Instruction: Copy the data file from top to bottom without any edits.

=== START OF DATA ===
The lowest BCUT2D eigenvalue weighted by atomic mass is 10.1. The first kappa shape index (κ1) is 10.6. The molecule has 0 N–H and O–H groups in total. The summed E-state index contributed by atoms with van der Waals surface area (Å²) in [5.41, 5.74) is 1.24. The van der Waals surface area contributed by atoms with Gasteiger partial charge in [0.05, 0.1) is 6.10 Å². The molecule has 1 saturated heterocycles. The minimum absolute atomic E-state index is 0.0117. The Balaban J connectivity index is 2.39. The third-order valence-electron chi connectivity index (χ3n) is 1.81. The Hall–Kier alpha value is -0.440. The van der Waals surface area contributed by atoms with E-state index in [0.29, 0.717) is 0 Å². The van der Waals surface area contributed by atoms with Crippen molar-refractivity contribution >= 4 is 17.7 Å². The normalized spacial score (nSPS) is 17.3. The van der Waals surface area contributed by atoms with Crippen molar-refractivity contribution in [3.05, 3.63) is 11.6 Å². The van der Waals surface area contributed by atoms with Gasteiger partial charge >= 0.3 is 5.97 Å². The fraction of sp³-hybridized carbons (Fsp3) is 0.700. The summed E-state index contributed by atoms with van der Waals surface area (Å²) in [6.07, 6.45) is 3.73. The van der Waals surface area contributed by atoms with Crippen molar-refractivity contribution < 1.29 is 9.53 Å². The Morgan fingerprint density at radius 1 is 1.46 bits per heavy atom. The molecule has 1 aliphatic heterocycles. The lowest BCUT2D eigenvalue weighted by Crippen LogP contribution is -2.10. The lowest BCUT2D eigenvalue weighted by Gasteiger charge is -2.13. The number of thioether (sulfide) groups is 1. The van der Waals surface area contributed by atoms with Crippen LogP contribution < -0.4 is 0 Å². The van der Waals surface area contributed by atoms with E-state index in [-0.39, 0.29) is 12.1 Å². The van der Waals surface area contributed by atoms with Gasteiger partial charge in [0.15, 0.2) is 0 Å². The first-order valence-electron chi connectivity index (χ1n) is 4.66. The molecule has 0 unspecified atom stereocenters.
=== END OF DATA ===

The lowest BCUT2D eigenvalue weighted by atomic mass is 10.1. The first kappa shape index (κ1) is 10.6. The molecule has 0 N–H and O–H groups in total. The summed E-state index contributed by atoms with van der Waals surface area (Å²) in [5.41, 5.74) is 1.24. The van der Waals surface area contributed by atoms with Gasteiger partial charge in [0.05, 0.1) is 6.10 Å². The molecule has 1 saturated heterocycles. The minimum absolute atomic E-state index is 0.0117. The Balaban J connectivity index is 2.39. The third-order valence-electron chi connectivity index (χ3n) is 1.81. The Hall–Kier alpha value is -0.440. The van der Waals surface area contributed by atoms with E-state index in [0.29, 0.717) is 0 Å². The van der Waals surface area contributed by atoms with Crippen molar-refractivity contribution >= 4 is 17.7 Å². The normalized spacial score (nSPS) is 17.3. The van der Waals surface area contributed by atoms with Crippen molar-refractivity contribution in [3.05, 3.63) is 11.6 Å². The van der Waals surface area contributed by atoms with Gasteiger partial charge >= 0.3 is 5.97 Å². The fraction of sp³-hybridized carbons (Fsp3) is 0.700. The summed E-state index contributed by atoms with van der Waals surface area (Å²) in [6.07, 6.45) is 3.73. The van der Waals surface area contributed by atoms with Crippen molar-refractivity contribution < 1.29 is 9.53 Å². The Morgan fingerprint density at radius 1 is 1.46 bits per heavy atom. The molecule has 1 aliphatic heterocycles. The lowest BCUT2D eigenvalue weighted by Crippen LogP contribution is -2.10. The lowest BCUT2D eigenvalue weighted by Gasteiger charge is -2.13. The number of thioether (sulfide) groups is 1. The van der Waals surface area contributed by atoms with Crippen LogP contribution < -0.4 is 0 Å². The van der Waals surface area contributed by atoms with E-state index in [-0.39, 0.29) is 12.1 Å². The van der Waals surface area contributed by atoms with Gasteiger partial charge in [0.15, 0.2) is 0 Å². The first-order valence-electron chi connectivity index (χ1n) is 4.66. The molecule has 0 unspecified atom stereocenters.